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Clare Gormley OLDS MOOC Week 1 Reflection: Cloudy with Bright Spells
Summary of my experiences and reflections during Week 1 of OLDS MOOC
Cloud created by:
15 January 2013
My main learning objectives for week 1 of the OLDS MOOC were as follows:
- Gain familiarity with Cloudworks & engage with the MOOC (by visiting & participating as much as time allows)
- Develop deeper understanding of learning design & issues associated with it (by bookmarking and very briefly annotating three key papers)
- Post details of my own learning design project and browse around/make contact with other potential study groups involved in training/professional development of novice online course developers
Well here I am as Week 1 of OLDS MOOC Learning Design for a 21st Century Curriculum draws to a close and I’m finally getting some ramblings/reflections down on (digital) paper. This week it’s been all about the Cloudworks and the temptation to litter this, my first public reflection, with Cloud-related metaphors is proving hard to resist: I’m worried there may be storm clouds gathering, I’m hoping there may be blue-sky thinking ahead, but I’m optimistic there will be plenty of clouds with silver linings. You have been warned…
Joking aside, getting to know the Cloudworks system has been a major theme for many MOOC participants this week. As eloquently described in Jane Challinor’s blog, the language and workings of Cloudworks are not immediately intuitive and it continues to take some getting used to. However, given that Cloudworks is ultimately a social networking site for those interested in sharing learning designs, and given that my primary objective for participating in this MOOC is to learn more about how to help others develop effective learning designs, I’m going to persevere on the learning curve. With some patience and practice, hopefully its potential and value will become clearer in time.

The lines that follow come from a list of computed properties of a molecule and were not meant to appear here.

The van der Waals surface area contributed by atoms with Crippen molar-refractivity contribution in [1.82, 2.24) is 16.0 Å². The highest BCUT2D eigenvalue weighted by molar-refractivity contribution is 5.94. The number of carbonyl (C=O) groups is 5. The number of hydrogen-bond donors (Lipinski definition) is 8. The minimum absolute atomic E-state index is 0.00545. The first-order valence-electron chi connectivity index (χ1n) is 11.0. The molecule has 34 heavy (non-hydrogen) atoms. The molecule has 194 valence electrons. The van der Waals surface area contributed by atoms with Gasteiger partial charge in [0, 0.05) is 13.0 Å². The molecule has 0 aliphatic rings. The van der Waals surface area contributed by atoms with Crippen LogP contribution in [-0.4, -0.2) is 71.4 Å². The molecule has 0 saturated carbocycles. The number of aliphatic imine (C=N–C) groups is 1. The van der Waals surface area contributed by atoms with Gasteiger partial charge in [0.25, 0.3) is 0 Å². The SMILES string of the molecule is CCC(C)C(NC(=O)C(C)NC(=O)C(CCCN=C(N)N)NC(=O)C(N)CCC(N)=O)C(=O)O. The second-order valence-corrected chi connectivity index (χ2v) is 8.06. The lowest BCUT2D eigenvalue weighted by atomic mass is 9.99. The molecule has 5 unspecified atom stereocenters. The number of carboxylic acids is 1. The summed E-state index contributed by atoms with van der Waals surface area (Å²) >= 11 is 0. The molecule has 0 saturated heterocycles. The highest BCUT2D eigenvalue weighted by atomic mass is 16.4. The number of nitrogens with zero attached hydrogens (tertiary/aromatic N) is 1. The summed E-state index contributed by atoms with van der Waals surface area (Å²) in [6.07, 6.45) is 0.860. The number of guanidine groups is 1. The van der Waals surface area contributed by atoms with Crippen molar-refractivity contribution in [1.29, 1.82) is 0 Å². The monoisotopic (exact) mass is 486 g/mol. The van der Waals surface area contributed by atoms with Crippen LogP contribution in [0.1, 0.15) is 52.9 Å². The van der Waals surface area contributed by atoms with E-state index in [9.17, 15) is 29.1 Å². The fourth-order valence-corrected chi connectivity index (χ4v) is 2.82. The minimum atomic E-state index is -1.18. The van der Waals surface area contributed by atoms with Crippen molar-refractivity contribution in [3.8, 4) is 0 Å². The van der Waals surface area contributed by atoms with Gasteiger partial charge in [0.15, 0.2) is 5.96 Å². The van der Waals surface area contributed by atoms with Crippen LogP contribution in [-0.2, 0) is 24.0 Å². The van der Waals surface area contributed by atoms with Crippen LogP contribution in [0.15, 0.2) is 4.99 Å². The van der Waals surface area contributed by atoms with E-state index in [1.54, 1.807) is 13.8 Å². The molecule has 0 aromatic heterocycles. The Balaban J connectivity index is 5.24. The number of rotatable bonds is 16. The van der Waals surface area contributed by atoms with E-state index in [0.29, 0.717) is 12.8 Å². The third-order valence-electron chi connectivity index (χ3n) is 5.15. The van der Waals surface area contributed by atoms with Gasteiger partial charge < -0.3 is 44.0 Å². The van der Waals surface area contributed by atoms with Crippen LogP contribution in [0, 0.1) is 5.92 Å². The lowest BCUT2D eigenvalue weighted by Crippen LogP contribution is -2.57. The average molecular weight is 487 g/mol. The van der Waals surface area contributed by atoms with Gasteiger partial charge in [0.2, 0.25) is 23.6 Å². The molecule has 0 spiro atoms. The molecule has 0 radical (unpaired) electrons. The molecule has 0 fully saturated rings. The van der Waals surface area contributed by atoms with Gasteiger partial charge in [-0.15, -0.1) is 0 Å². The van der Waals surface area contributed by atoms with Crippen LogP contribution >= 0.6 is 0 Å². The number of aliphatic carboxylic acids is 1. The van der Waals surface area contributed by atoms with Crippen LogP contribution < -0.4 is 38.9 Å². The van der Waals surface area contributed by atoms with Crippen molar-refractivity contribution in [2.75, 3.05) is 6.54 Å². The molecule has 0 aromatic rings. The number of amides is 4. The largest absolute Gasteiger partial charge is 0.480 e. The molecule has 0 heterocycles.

Apart from tinkering with Cloudworks, there have been a number of other noteworthy collaborative activities going on this week:
• We’ve been introducing ourselves & participating on the open discussion forum (with some gentle reminders from the OU folk about maintaining threads and adhering to discussion forum best practice)
• We’ve posted our “dream” learning design project to the Dreambazaar (a kind of campsite for virtual learning designs, as described on Twitter)
• We’ve started the process of project team formation with the objective of collaborating on a learning design project with like-minded souls from the MOOC. Go team Sheila MacNeill, , Helen Walmsley and Santanu Vasant to name just a few of those interested so far!
I say “started the process” because I feel I’m still really just starting with the team formation process at this point. The tiny little description of this activity in the Team Up area of the OLDS Site makes it sound a lot easier than it actually is, in my view: “Once you have formed a team, you will have to agree on roles, practices and conventions among team members. Then...”